The Fault In Our Stars book review

“I’m in love with you, and I am not in the business in denying myself the simple pleasure of saying the truth. I’m in love with you, and I know love is just a shout in the void, and that oblivion is inevitable and that we are all doomed and there will come a day when all our labor will be returned to dust, and I know the sun will swallow the only earth we’ll never have, and I am in love with you.”  -Augustus Waters

The Fault In Our Stars by John Green is about a girl named Hazel Grace Lancaster, who is a 16 year old teenage girl who has thyroid cancer and needs an oxygen tank to help her breathe. Augustus Waters is a 17 year old teenage boy who has osteosarcoma which means there is a tumor in the bone, this disease is what has caused August to lose one of his legs. Hazel and Augustsus meet at Support Group in the “Literal Heart of Jesus” and that is where Augustsus reveals that he is afraid of oblivion. After Hazel makes a comment about his fear of oblivion, the support group departs and Hazel and Augustus go outside and are left alone. From there Augustus invites Hazel over to watch V in Vendetta and switch phone numbers by the end of the night, recommending books to each other before they go home.

Throughout the book as Augustus reads a book Hazel recommended him called An Imperial Affliction Augustus is startled that the book ends in mid sentence. Hazel soon explains that the author, Peter Van Houten, has left it that way and that he never finished the book nor gives any hint of a sequel. Augustus is dedicated to finding out how the book ends, so he emails Van Houten through his secretary and communicates with him, later giving the email address to Hazel who is enthralled.

I would consider it a privilege to have my heart broken by you.”

— John Green

Augustus slowly falls for Hazel as they spend more time together, realizing that she is intelligent, funny, and I quote “Funny without ever being mean,” and Augustus falls in love with Hazel. Although Hazel falls in love slowly with Augustus as well, she does not want to have a relationship with him because “I’m a grenade, and someday I’m going to blow up, I just want to minimize the casualties…” Hazel doesn’t want to hurt Augustus because she knows that she’ll die someday because of her cancer, she doesn’t want to break his heart on account of her death. As Augustus says though, “It wouldn’t mind Hazel Grace. I would consider it a privilege to have my heart broken by you.”

When Hazel expresses a desire to go to Amsterdam to ask Van Houten to tell them the last part of the story (which he could not reveal through emails, in fear they might release them to the public), Augustus uses his resources (which are extremely limited) to make her wish come true. I will not tell you what he does, I want you to read the book and find out for yourself. Towards the end Augustus falls ill and his cancer worsens. Hazel also falls ill, but which comes first I will not say. All I will say though is that Hazel’s cancer worsens by more fluid entering her lungs, and Augustus’s cancer worsens and he loses the mobility and strength of his legs. “Maybe okay will be our always.”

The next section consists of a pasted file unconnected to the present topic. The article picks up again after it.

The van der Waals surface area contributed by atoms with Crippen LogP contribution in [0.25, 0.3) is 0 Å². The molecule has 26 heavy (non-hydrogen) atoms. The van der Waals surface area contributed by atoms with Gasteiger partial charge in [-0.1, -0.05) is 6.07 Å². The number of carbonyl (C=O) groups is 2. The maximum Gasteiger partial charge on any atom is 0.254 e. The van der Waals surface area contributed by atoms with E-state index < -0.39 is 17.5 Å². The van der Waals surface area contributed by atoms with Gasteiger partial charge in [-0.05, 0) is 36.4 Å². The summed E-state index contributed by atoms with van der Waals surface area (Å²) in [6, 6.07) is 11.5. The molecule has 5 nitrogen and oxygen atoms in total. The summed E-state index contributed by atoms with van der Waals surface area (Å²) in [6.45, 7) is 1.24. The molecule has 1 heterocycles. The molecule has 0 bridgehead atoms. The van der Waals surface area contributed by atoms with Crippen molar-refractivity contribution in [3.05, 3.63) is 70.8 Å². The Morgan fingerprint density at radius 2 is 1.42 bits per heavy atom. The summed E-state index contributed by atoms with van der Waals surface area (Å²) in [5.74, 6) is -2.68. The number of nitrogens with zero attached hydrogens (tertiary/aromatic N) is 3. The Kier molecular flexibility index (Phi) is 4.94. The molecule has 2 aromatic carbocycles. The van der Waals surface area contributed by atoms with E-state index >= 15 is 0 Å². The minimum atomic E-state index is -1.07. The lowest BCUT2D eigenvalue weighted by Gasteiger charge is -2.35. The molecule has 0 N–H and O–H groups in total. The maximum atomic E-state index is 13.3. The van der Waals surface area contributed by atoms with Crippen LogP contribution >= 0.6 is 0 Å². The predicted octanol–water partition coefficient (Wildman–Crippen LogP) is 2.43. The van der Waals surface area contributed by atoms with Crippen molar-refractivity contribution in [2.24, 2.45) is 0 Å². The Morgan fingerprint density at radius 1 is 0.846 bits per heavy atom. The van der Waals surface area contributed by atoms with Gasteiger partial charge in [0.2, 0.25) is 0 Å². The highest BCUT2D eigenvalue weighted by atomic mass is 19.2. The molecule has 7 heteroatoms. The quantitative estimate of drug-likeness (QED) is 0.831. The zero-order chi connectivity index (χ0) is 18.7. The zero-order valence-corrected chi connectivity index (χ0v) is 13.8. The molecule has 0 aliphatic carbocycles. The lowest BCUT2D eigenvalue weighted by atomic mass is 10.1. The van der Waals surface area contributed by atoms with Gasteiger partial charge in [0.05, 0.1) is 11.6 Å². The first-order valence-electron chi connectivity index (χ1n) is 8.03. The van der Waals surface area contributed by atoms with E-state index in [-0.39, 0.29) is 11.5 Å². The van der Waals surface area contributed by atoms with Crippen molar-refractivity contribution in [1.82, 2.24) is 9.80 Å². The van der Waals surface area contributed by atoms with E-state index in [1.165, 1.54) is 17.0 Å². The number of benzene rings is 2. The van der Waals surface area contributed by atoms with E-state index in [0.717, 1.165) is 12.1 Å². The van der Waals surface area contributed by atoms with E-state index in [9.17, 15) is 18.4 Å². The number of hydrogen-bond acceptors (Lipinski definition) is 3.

Maybe okay will be our always.”

— John Green

I am making an effort to write this review because I simply loved it. The book expressed honesty, something you don’t get much from the books now-a-days, an honesty where the characters are just human. They acknowledge death and many other topics, always talking about how death and oblivion is inevitable and that they don’t have long to live. I truly love how these characters don’t sugar coat their problems, they don’t talk about hoping to live for a long time or overcoming cancer, they know they can’t because cancer is inevitable. Hazel says how treatment for cancer doesn’t save your life from cancer, it extends it. Hazel and Augustus (Gus), are so honest with themselves with the reality of their sickness: they know they probably won’t live a long and happy life because of their cancer, they know their reality.

I am choosing not to spoil anything because I want you to read it, the book was a romance type but not in the stereotypical way. The girl doesn’t fall for the guy in a traditional romance way, the girl is not a good girl and the guy a bad boy, they didn’t talk about sappy lovey crap. Hazel and Augustus’s relationship is down to earth and real, they don’t have the false imagination that they will live long together, but that they will stay together as long as they can. I love this because it shows love in one of its many forms; knowing that perfect fairytales don’t exist but adventurous love stories do. Hazel and Augustus had bonded over books, Hazel recommended An Imperial Affliction, Augustus recommending The Price of Dawn, both love books and their love is wrapped around them.

With all my heart I do recommend this as a good read, especially on a rainy day when you have nothing to do. This book is (extremely) funny, (extremely) sarcastic (especially by their friend Issac), and romantic. Please check this book out and give it a try! I promise it will be worth your time, read through to the end, that is where you will find out whether any of them die. This book also has a soundtrack because there was a movie produced out of it. The soundtrack is amazingly wonderful, my personal favorite song is “All of the Stars” written and sung by Ed Sheeran. If you listen to this song RIGHT after reading the book, the pain is so raw I can’t even put it down into words. So, read this book, even if it seems lame at least watch the movie, then maybe you’ll be motivated to read the book. You don’t get to choose whether you get hurt in this world, old man, but you do have some say in who hurts you. I like my choices. I hope she likes hers. I do, Augustus, I do.”